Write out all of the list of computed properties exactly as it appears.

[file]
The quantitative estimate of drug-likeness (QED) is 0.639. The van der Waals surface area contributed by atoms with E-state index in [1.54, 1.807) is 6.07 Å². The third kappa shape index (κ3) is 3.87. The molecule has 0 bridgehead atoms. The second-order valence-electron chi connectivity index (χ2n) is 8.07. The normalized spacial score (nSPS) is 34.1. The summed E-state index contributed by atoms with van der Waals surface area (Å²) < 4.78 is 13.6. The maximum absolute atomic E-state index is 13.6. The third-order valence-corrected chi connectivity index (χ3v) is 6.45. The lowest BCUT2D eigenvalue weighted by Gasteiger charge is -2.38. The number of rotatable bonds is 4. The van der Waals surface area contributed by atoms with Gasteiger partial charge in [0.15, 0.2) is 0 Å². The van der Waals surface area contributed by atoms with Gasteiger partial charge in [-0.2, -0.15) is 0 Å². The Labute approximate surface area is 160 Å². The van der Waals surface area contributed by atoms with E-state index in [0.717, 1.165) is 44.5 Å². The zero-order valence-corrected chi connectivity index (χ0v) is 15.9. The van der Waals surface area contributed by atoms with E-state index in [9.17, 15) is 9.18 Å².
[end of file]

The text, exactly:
The quantitative estimate of drug-likeness (QED) is 0.639. The van der Waals surface area contributed by atoms with E-state index in [1.54, 1.807) is 6.07 Å². The third kappa shape index (κ3) is 3.87. The molecule has 0 bridgehead atoms. The second-order valence-electron chi connectivity index (χ2n) is 8.07. The normalized spacial score (nSPS) is 34.1. The summed E-state index contributed by atoms with van der Waals surface area (Å²) < 4.78 is 13.6. The maximum absolute atomic E-state index is 13.6. The third-order valence-corrected chi connectivity index (χ3v) is 6.45. The lowest BCUT2D eigenvalue weighted by Gasteiger charge is -2.38. The number of rotatable bonds is 4. The van der Waals surface area contributed by atoms with Gasteiger partial charge in [0.15, 0.2) is 0 Å². The van der Waals surface area contributed by atoms with Gasteiger partial charge in [-0.2, -0.15) is 0 Å². The Labute approximate surface area is 160 Å². The van der Waals surface area contributed by atoms with E-state index in [0.717, 1.165) is 44.5 Å². The zero-order valence-corrected chi connectivity index (χ0v) is 15.9. The van der Waals surface area contributed by atoms with E-state index in [9.17, 15) is 9.18 Å².